Real estate investing has various benefits and challenges not associated with other investment vehicles. There are specific tax codes made just for those investing in real estate, whether they are commercial or residential.
Last week I looked at my first property for investment purposes. I doubt I am going to get involved but it was exciting nonetheless. The experience made me question whether I actually want to get involved in a short term flip.
Looking at my First Possible Flip
I took a look at the house with a buddy of mine and his contractor. This particular buddy and I are very good buddies and I think we would work well together on a real estate project (however, I have stated in the past I have no clue what makes a good partner).
It is a short sale that has been vacant for the better part of 2 years. The vacancy didn’t give me a great initial feeling but I figured what the hell if my buddy and I could get a “steal” why not. To say I left overwhelmed is understatement. The house was/is a disaster.
I figured there would be cosmetic problems, but the list of problems were too ridiculous for me to get involved on my first deal:
- people had come in and stolen the copper piping from the house as well as the coils from each of the baseboard heating units
- There was a crack in the foundation that may or may not be serious
- No hot water heater
- Boiler was completely busted
- Contractor said we would have to redo most of the kitchen
- Bathrooms were dated which may be a problem if we were to flip it (if it were a rental wouldn’t be that big of a deal)
- The house had been sitting there for a very prolonged period of time I would be shocked if an engineer doesn’t come in and find mold
There are other problems that aren’t fixable such as being on the corner with a very busy road next to it, a boat I would somehow have to get rid of and an unknown amount of dumpsters of garbage that would have to be removed (which would provide issues in terms of renting a dumpster and actually putting in the hours to remove the rooms full of stuff).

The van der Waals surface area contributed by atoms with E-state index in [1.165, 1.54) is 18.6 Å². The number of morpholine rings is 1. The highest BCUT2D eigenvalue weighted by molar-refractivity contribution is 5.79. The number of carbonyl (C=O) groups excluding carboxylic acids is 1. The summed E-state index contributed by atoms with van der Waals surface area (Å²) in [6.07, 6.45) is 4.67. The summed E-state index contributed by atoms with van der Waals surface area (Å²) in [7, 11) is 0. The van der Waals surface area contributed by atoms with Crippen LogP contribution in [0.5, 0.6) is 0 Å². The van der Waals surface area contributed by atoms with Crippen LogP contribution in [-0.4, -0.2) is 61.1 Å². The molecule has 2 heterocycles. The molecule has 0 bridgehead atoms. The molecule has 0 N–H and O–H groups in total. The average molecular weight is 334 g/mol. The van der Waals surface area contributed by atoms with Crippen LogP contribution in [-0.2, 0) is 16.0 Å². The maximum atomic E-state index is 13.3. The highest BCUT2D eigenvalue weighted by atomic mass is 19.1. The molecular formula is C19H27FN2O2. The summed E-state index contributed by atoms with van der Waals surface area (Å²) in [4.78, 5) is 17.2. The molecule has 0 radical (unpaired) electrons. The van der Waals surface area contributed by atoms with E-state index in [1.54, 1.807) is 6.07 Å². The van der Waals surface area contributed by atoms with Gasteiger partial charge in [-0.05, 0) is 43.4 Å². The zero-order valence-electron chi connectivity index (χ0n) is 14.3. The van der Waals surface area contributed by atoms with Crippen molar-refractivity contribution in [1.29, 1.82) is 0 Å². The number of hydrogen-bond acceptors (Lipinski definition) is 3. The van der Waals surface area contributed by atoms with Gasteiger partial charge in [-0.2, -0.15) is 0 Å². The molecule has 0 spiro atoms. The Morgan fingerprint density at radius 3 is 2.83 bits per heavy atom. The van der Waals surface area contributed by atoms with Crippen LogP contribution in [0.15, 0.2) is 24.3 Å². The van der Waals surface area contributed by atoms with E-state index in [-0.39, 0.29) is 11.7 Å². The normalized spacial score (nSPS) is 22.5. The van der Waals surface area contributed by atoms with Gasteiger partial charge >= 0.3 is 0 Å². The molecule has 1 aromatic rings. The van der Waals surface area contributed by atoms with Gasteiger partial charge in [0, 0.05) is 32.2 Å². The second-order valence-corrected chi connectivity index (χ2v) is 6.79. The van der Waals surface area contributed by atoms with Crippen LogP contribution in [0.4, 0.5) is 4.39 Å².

As soon as I walked in the house I knew this project wasn’t for me. I think my buddy might still go for it if he can raise the capital (b/c of the problems with the home it can’t qualify for a traditional mortgage). He could make some good money, but I didn’t think my stomach could handle it.
Why I don’t Think I’ll be Flipping a Home Anytime Soon on Long Island
Talking it out with a few people I came up with a statement that is not original, but seemed to sum up my situation perfectly. For me, flipping this type of home provided a limited gain with an unlimited downside.
The house is going to go for $X eventually (my guess is no where above $300,000 – which is low where I live I know that is shocking for most) but the work I would have to do could be unlimited. Concurrently, I have no idea what kind of town inspections would come after the amount of work that would be needed.
I can’t see myself flipping a home anytime soon on Long Island. The stakes are too high and I only have access to construction services at retail cost compounding the cost issue. It is possible that I buy a rental on Long Island, but the likelihood seems like appealing then the option of working with my brother-in-law down in Philly.